Where I Write, or, A Room of One’s Own

I write in a small room, its dimensions that of a one-car American garage of long-gone days. My “room of one’s own,” as Virginia Woolf would call it, abuts the tiny kitchen in my house, so that if I’m cooking while writing, I can jump up when I smell the beans burning or the timer screams at me that it’s time to take the bread out of the oven.

This room, for me, becomes a sanctuary when I close the single French door draped with a flowered curtain. (I wish I could rent a room in a retreat house for writing, without distractions, but I’m content with what I do have now.)

What do I see in this room?

The deep scratches on my desk, and the dried blobs of scaly blue paint, attest that my white-oak desk once knew another home, another place, where someone treated it not as a sacred object, but as a thing. Above the desk, on a stucco wall of the old-fashioned drywall style popular in the 1950s, I’ve hung a riot of different frames, filled with prints and posters. A few mirrors, and a fake Carnival mask in the Italianate style, hang around the periphery. I like to think they add a diversion for the eye. And books, of course. Four tall bookcases hold dozens of the books I could not bear to part with when I moved into this small house, one-third the size of my last house. Atop the shelves I’ve carefully placed a baker’s dozen of 3-dimensional objets d’art, memories made concrete. Conquistador stirrups and vintage wooden saints, from my father’s first trip to South America. A papiermâché  Day of the Dead skull given to me by a friend whose dissertation dealt with Mexican women and their kitchens. Two feathered Aztec warriors that nearly came undone in customs when the agents wanted to cut them open to see if I smuggled some drugs inside their cottony bodies! And a Josef Original vintage figure reminds me of my grandmother, who died when I was eleven.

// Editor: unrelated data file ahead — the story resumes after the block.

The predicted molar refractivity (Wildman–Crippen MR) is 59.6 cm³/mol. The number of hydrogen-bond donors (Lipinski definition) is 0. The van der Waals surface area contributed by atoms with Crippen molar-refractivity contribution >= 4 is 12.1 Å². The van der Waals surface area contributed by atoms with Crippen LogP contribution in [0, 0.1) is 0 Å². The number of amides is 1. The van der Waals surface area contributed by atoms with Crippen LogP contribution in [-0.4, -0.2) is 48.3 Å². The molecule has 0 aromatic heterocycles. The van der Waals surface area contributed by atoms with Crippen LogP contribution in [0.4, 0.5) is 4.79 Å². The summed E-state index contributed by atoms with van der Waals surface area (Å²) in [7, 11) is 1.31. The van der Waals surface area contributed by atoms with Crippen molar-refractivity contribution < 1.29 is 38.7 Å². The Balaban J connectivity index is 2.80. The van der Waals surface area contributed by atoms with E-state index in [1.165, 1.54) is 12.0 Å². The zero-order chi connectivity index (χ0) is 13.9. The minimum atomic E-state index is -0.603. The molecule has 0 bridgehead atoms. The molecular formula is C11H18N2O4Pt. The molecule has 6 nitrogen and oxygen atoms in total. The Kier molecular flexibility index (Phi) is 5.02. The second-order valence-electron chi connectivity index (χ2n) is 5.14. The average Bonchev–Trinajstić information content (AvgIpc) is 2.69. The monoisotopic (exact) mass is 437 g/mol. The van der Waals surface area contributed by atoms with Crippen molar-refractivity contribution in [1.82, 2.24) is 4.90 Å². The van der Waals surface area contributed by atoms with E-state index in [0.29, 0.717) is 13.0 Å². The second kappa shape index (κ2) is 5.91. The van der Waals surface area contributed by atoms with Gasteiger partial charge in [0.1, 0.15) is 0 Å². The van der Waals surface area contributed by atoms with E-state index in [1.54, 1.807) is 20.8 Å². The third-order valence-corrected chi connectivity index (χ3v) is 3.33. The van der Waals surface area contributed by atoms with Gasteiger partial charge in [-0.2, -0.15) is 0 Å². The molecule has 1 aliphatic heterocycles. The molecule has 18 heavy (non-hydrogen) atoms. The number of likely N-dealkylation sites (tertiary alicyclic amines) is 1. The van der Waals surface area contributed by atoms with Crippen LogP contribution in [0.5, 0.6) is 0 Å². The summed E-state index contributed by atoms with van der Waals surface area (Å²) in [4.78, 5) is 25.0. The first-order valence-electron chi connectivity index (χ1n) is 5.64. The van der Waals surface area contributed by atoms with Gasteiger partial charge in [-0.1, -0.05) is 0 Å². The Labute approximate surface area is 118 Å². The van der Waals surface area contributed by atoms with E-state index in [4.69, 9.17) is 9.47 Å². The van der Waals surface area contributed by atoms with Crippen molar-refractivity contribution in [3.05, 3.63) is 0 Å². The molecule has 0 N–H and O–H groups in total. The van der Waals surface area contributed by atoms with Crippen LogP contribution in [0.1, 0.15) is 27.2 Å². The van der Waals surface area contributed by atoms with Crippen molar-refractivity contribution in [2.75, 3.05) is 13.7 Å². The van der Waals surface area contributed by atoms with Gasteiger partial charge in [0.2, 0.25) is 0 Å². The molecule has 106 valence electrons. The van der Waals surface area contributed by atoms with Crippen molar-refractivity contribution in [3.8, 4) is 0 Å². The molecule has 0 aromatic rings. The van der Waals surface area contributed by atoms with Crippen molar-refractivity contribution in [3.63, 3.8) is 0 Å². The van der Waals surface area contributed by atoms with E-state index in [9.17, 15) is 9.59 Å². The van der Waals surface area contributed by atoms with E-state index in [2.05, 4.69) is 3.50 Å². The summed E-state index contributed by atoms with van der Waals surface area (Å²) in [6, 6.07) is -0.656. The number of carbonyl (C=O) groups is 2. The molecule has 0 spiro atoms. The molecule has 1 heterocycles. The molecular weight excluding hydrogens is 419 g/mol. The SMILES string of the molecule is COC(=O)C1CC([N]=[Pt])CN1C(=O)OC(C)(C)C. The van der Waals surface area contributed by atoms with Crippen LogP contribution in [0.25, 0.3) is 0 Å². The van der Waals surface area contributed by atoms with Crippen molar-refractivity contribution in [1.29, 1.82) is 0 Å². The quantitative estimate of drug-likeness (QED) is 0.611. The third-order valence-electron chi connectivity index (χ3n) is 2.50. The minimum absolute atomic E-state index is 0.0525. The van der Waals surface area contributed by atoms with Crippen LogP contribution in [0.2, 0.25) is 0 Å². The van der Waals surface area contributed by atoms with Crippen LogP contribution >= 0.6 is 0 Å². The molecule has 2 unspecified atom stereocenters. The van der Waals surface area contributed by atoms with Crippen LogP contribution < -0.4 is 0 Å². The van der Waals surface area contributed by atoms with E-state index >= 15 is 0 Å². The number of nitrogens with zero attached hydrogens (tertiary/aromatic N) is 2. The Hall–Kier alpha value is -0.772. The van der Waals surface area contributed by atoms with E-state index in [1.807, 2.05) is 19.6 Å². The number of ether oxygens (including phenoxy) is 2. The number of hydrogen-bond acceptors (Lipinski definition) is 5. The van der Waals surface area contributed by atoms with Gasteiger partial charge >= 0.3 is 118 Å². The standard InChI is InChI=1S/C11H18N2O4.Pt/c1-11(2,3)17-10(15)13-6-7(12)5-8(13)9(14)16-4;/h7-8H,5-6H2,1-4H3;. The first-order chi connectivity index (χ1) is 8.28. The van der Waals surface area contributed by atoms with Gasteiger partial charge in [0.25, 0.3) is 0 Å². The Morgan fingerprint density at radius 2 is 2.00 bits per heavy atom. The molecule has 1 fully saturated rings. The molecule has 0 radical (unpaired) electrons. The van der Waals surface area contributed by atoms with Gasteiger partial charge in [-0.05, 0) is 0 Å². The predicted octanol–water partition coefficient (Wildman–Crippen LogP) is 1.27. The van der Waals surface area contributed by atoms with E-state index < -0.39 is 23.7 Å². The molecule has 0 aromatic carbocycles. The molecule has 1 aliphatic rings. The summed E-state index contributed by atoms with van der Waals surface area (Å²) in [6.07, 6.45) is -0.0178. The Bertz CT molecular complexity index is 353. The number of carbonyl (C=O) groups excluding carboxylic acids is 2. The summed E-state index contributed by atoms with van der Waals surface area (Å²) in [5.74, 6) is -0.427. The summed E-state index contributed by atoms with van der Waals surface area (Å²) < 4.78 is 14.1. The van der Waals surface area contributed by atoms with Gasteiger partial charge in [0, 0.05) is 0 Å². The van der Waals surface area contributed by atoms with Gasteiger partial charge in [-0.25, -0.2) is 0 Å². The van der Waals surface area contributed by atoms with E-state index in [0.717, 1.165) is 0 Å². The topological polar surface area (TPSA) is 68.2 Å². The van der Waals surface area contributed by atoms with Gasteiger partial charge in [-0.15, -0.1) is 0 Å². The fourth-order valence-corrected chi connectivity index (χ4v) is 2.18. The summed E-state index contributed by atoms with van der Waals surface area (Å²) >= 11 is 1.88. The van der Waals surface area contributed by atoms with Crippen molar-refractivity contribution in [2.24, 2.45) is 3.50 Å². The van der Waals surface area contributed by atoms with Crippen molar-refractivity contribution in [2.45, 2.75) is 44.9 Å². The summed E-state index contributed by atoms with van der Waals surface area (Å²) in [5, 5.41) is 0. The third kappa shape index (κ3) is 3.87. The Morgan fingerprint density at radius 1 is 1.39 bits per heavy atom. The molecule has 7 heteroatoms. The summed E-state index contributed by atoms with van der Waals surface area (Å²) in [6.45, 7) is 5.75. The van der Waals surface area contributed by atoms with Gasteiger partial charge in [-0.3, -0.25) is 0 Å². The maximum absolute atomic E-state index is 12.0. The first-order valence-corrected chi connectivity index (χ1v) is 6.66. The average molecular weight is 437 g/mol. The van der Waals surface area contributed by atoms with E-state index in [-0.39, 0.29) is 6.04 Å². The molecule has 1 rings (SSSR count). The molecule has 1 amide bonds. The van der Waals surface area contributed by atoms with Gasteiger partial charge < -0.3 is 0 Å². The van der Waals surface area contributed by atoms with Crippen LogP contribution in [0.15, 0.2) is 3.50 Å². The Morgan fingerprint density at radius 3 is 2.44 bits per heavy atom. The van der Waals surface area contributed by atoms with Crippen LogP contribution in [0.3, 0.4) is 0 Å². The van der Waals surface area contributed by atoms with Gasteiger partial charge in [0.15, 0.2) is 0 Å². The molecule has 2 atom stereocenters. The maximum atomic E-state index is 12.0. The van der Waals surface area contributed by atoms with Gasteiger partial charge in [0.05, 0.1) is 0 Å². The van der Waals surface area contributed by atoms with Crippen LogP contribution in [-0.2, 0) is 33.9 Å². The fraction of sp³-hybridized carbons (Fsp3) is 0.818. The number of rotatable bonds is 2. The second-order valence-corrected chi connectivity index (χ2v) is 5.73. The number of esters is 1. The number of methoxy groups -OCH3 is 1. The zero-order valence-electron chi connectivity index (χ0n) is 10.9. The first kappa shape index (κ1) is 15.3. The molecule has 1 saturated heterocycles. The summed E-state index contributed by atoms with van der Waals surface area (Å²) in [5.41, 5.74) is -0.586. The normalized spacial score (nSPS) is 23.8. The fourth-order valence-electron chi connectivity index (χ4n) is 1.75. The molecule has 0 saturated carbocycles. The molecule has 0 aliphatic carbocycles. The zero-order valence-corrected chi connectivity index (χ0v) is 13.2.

Surrounded by these relics of my past, I create word pictures that might live on into the future, thanks to the digital world. “A room of one’s own” is a vital tool for any writer. Or, if not a room, then a place, a space where writing happens.

Please contact me with any ideas, comments, or other statements that you might concerning a writing space, your space right now or one you dream of.

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